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Building Numbers: Socio-economic aspects Of Three Wheeler Market as an Informal Public Transport

Show simple item record Munasinghe, Dr.HP 2016-08-15T13:15:10Z 2016-08-15T13:15:10Z 2016-08-15
dc.description.abstract Tsunami struck Sri Lanka on December 26th 2004. This has been the worst natural disaster in island's history. Within hours the unprecedented destruction of quick snuffed around 40,000 lives, over 80,000 houses, and hundreds of villages and towns. In planning the resurrection of the coast, state agencies, NGOs, and professional bodies considered building of 80,000 houses within a year to resettle the displaced, in a country where only 6000 houses are built annually, as a daunting task. The government of Sri Lanka, commissioning local and foreign experts to plan the post- Tsunami reconstruction, aimed at raising living standards and economic development in the devastated coast. By trading off new lands for post Tsunami settlements with the reservations where those victims used to squat, it was planned to instigate regional development and to raise standard of living. The difficulty to secure land beyond the coastal reservation and the need to integrate new communities in the national and regional economic grid forced planning mass housing. The donors and politicians welcomed building big numbers for easy quantification of their achievements and for easy logistics management. Sustaining environmental qualities and socio-cultural aspects in housing, psychological state of the displaced, and grafting the sociocultural composition of the new communities in the evolved contexts were paid less attention. Uneven distribution of housing, building on unknown locations that were also far from the places of work of the recipients, and failure to comprehend the qualitative aspects of a human habitat, which is the basic spatial unit where dwelling takes place, led to further displacement of the victims. It is possible to observe fragile societies in larger housing villages which were planned to accommodate people with diverse and sometimes even contrasting socio-cultural backgrounds. The recipients of these villages are unsettled as the type-plan houses provide less potentialfor self expression and no possibilities what-so-ever for future expansions. The failure to note the existence within a particular social context has turned their occupying a house a mere temporary one. As a result, some occupants have left the houses and some never occupied them. The new villages do not dwell the place but have become mere occupants. We, having observed the deterioration of the relationship between the three key elements of a placewhere dwelling takes place: man, society and environment, made attempts to study a few post-Tsunami housing villages in order to contribute to the development of a comprehensive strategyof human settlement planning. It is observed that some occupants seem to adapt to the location by shaping where they live according to their way of life. We also tested the strength of a participatory approach for planning and designing a housing settlement for a community affectedby a disaster in order to see if the villages could be planned as true habitats. en_US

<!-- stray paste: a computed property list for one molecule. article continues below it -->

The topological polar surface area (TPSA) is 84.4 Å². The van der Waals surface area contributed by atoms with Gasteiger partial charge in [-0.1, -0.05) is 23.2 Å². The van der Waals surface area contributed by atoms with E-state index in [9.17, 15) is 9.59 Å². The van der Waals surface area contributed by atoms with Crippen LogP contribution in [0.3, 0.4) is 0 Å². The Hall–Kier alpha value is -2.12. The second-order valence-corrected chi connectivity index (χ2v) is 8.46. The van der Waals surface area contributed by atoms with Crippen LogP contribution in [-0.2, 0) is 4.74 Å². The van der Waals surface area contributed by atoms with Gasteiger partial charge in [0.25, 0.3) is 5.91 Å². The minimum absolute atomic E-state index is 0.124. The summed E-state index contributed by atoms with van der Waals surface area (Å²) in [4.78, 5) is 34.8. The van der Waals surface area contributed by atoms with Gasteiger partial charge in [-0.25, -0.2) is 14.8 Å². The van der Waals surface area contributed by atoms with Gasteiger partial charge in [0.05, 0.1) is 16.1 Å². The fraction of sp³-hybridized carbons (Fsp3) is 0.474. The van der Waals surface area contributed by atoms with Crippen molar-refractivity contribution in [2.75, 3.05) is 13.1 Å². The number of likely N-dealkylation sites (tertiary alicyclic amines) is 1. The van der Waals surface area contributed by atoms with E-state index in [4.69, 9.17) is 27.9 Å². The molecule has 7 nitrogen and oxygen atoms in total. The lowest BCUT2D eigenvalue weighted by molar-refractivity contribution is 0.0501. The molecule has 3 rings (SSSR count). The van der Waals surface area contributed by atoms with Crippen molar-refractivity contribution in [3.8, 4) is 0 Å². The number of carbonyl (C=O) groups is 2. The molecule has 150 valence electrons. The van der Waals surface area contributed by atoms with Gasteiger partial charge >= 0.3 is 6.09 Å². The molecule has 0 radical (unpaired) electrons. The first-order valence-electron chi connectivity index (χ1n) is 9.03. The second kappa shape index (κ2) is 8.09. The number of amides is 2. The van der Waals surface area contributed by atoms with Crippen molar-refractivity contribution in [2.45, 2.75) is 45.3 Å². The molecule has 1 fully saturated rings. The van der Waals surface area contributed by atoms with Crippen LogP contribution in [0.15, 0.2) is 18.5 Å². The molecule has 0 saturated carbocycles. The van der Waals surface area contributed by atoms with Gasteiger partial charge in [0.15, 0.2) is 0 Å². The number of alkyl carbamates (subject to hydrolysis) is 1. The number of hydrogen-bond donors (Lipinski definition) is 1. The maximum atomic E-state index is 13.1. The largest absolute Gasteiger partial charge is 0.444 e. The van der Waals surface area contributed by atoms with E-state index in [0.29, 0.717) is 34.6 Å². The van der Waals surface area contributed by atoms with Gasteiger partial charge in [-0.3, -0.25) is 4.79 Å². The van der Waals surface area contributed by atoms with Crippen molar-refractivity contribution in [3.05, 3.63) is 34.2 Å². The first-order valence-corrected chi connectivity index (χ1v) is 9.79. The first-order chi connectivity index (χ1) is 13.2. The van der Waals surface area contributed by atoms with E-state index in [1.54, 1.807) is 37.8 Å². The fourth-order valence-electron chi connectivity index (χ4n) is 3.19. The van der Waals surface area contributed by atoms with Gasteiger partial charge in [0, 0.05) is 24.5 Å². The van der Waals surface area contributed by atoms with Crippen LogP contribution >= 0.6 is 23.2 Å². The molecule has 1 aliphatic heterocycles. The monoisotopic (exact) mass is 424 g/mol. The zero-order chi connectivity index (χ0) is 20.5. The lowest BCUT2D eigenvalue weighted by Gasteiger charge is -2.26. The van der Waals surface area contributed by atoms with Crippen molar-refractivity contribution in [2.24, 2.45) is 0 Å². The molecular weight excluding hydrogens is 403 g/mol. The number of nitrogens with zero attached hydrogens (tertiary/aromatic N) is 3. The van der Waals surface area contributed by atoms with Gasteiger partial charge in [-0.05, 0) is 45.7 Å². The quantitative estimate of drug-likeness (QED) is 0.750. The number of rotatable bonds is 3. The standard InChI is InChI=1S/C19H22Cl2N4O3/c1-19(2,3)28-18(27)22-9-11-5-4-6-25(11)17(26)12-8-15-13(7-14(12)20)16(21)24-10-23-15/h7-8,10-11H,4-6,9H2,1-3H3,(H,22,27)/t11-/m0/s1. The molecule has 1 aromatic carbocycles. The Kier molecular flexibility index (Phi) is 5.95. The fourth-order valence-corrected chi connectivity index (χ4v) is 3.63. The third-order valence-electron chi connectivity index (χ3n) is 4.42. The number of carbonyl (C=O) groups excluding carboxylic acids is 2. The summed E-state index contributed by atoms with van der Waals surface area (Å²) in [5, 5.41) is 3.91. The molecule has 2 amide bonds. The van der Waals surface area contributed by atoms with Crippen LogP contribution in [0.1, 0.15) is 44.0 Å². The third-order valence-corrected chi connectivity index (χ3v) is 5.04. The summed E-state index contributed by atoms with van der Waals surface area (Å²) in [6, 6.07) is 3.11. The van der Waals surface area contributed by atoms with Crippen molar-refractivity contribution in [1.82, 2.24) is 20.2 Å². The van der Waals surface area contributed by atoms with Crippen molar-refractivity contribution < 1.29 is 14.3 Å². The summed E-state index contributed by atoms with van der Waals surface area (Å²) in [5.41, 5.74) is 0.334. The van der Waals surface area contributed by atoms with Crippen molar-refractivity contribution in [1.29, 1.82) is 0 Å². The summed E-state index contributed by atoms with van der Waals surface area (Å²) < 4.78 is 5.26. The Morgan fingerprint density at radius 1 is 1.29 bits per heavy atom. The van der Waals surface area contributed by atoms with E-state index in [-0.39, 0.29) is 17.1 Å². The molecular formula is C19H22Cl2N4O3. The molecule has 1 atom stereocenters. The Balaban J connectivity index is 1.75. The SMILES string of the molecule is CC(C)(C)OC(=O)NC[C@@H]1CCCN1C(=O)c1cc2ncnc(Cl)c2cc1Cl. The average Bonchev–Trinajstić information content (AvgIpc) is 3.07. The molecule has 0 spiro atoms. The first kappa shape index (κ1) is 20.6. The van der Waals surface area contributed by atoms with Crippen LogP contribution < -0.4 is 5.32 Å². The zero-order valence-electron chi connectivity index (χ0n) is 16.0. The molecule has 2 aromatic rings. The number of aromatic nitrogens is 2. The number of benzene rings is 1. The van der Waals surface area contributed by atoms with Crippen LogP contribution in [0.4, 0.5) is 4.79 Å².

dc.description.sponsorship Senate Research Grant en_US
dc.language.iso en en_US
dc.subject Building Numbers en_US
dc.subject Socio-economic en_US
dc.subject Public Transport en_US
dc.subject aspects Of Three Wheeler Market en_US
dc.title Building Numbers: Socio-economic aspects Of Three Wheeler Market as an Informal Public Transport en_US
dc.identifier.department faculty of Architecture en_US
dc.identifier.type SRC-Report

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